By Ladan Nikravan Hayes
Work. It wakes us in the middle of the night, it consumes a majority of our days, and yet we rely on it to provide for the actual life we want to lead. Given its significance and presence in your life, it’s sad to experience work as empty or, worse, dreadful — sapping energy from your soul.
But so many workers do. According to a 2015 Gallup survey, less than a third of employees are fully engaged in their jobs.
The study also found that it doesn’t matter how big your paycheck is — money alone isn’t always a sustainable motivational driver. And it doesn’t matter what your title is — a label often has no connection to meaning or motivation. So, how is it that some people can be extremely well-paid and work in pampered settings but feel disengaged, while others can work in far less than ideal situations and feel fulfilled?
According to Karen Carlucci, a licensed clinical social worker and therapist in New York City, it’s all about meaning.
“Meaning is what gives us drive, and people often find meaning in their work when they experience being needed and appreciated,” she said. “This fosters a sense of purpose which can develop in any job within any work environment. The job itself is not as important as the rapport with the boss and co-workers and how one’s work is received. Once a sense of purpose is established, motivation to commit to a job and do it well will follow.”
How can you find meaning in your job and work more happily on a consistent basis? Here are a few ideas to get you started:
Identify what you are passionate about. Figuring out what you care about will give you direction and a feeling of purpose. Jennifer Way, CEO of Way Solutions, an HR consulting and career management company, recommends asking yourself these questions:
Refocusing on what initially interested you about the role can help reframe any negativity you might have about your position.
What gifts and talents are you utilizing in your current role? What value do you bring to your role? Focusing on the contribution you’re making can help you feel a connection to the “greater good.”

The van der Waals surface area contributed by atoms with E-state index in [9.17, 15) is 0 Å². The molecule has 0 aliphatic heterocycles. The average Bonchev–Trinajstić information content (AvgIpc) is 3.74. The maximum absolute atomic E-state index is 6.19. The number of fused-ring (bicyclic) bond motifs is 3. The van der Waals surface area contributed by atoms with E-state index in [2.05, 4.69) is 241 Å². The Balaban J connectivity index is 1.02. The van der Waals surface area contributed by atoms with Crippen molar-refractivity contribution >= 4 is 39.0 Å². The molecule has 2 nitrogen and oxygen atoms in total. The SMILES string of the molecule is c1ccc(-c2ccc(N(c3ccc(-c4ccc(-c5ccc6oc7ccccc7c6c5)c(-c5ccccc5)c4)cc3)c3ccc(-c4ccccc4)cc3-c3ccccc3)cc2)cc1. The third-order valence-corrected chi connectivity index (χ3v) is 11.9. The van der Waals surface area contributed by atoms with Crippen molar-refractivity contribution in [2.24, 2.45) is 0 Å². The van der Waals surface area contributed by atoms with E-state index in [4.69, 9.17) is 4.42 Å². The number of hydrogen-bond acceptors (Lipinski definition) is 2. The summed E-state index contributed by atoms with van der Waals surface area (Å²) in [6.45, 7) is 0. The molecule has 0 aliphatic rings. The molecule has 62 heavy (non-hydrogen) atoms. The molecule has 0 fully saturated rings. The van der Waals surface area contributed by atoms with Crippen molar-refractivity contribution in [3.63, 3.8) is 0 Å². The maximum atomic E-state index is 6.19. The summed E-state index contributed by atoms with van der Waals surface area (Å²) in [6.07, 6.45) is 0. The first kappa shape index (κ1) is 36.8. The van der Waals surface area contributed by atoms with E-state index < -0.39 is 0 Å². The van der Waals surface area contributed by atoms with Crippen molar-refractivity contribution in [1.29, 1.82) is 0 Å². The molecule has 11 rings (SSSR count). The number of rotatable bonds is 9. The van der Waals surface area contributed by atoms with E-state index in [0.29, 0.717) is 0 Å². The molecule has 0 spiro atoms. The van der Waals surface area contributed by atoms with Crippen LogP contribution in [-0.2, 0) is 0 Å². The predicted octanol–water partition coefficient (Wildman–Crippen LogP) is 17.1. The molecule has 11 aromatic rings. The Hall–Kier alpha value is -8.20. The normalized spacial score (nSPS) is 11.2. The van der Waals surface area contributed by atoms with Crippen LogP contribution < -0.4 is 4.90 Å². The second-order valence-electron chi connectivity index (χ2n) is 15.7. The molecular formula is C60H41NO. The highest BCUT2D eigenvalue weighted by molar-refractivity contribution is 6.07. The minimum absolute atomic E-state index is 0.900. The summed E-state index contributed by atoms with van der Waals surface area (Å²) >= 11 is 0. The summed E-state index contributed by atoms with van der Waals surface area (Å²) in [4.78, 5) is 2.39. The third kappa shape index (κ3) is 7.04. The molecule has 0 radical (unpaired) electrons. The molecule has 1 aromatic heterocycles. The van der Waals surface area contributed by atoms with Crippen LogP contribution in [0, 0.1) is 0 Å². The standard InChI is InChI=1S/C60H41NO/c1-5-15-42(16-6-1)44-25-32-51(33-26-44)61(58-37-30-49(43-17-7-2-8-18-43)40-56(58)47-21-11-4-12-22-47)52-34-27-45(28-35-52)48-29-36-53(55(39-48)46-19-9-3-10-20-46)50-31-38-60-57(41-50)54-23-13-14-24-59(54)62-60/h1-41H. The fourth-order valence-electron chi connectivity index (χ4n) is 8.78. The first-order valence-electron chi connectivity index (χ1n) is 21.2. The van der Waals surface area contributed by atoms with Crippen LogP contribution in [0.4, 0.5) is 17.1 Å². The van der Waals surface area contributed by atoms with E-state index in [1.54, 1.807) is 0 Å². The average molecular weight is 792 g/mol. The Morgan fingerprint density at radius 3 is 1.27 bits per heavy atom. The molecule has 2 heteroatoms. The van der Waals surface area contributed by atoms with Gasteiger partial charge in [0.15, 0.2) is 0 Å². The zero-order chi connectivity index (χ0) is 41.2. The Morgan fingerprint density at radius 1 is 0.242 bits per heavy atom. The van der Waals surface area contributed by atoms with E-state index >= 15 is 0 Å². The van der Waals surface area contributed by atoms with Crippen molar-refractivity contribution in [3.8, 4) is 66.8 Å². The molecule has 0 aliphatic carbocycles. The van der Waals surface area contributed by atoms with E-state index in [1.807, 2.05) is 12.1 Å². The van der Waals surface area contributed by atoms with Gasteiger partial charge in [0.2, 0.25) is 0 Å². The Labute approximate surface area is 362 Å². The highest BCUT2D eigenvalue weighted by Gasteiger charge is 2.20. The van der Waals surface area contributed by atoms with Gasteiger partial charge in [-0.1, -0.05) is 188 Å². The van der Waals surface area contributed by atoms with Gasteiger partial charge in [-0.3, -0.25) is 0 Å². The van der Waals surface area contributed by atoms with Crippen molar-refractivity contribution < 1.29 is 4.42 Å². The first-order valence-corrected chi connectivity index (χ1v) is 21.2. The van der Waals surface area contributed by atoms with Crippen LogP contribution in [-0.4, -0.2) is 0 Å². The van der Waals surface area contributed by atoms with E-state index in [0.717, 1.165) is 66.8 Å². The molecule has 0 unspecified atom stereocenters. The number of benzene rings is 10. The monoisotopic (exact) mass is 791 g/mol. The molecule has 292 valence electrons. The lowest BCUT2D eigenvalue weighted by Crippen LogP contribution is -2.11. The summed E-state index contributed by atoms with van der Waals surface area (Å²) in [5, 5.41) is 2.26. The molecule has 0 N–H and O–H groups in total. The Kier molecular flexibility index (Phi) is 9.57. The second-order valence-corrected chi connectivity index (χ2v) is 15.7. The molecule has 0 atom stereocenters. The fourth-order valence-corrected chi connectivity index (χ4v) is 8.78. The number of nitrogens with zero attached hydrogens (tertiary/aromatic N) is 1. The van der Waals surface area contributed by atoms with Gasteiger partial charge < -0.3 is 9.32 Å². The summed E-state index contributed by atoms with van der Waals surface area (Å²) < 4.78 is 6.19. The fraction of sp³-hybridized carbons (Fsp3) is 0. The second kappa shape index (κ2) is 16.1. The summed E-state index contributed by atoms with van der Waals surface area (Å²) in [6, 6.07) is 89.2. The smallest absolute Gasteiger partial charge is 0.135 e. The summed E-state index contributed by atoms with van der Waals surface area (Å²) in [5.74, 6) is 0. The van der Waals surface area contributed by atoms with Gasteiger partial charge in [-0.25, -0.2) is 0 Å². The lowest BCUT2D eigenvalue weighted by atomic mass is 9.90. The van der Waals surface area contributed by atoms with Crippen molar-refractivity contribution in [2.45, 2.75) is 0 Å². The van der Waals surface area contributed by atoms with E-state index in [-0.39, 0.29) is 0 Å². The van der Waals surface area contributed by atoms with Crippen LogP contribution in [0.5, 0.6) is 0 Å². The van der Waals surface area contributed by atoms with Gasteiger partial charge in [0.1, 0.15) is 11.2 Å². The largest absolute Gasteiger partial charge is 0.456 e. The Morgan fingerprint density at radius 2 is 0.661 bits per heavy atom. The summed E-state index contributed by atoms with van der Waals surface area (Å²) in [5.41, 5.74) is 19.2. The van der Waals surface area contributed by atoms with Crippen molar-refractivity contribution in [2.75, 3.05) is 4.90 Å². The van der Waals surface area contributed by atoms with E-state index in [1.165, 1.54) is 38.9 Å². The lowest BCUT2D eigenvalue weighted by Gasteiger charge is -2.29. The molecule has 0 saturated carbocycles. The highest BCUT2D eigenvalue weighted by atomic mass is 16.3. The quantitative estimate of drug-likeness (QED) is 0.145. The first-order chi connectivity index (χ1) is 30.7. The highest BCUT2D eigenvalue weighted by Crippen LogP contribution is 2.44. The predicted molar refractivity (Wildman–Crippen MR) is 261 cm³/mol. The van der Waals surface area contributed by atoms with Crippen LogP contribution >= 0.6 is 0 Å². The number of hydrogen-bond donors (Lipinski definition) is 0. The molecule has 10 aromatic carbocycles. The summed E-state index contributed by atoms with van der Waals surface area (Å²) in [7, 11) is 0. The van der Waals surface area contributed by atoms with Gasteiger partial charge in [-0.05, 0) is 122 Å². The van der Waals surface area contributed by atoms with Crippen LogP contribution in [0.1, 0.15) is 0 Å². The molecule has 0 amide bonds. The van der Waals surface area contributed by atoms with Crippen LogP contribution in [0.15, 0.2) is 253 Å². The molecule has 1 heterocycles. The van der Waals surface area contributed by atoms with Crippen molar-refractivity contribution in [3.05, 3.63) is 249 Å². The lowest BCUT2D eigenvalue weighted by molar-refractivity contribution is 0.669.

Is there a project coming up that you might be interested in being a part of? This can challenge you to think outside your current role, spark your imagination, and introduce you to other co-workers that you don’t typically interact with.
According to Gallup, people who have a best friend at work are seven times more likely to be engaged in their jobs. But no pressure for this person to be a best friend: Gallup found that people who simply have a good friend in the workplace are more likely to be satisfied.
If you’re looking to find more meaning in your job, schedule some time to work on building relationships — even if it’s just 30 minutes a week.
If a work bestie doesn’t seem to be an option, you can always look outside your office walls.
“A sense of community, professionally, doesn’t have to be limited to the workplace,” Jennifer Way said. “Research professional networks outside of your workplace where you can connect with others in your profession. Are there people in your industry you’d be interested in having lunch or coffee with on a regular basis?”
Having a good attitude at work is extremely powerful and can be a precursor to feeling happier in your role. While it’s often easier said than done (and easier for some roles than others), a good attitude is something that can come with practice and mindfulness. Consider working on your interpersonal skills — if you learn to consider others more thoughtfully, they will respond in a kind way and make your work more satisfying.
Ask yourself: Do you love your job? Or do you dread Monday, Tuesday, Wednesday and Thursday (and perhaps even those hours before lunch on Friday)? If you want to find meaning in it, remember to look beyond the mundane tasks and focus on the end result that will bring you fulfillment — even if it’s just the paycheck.
“It is absolutely ok for someone to go to work just for the paycheck,” Carlucci said. “What finding meaning at work really comes down to is values. What are our must haves? What gets us out of bed in the morning day after day? What do we care about most? If the answer is money regardless of where and how we earn it, that’s fine. The important thing is to recognize our core values and honor them. That will lead us to a more aligned work life and yield the meaning to forge ahead.”
Originally published at www.talkspace.com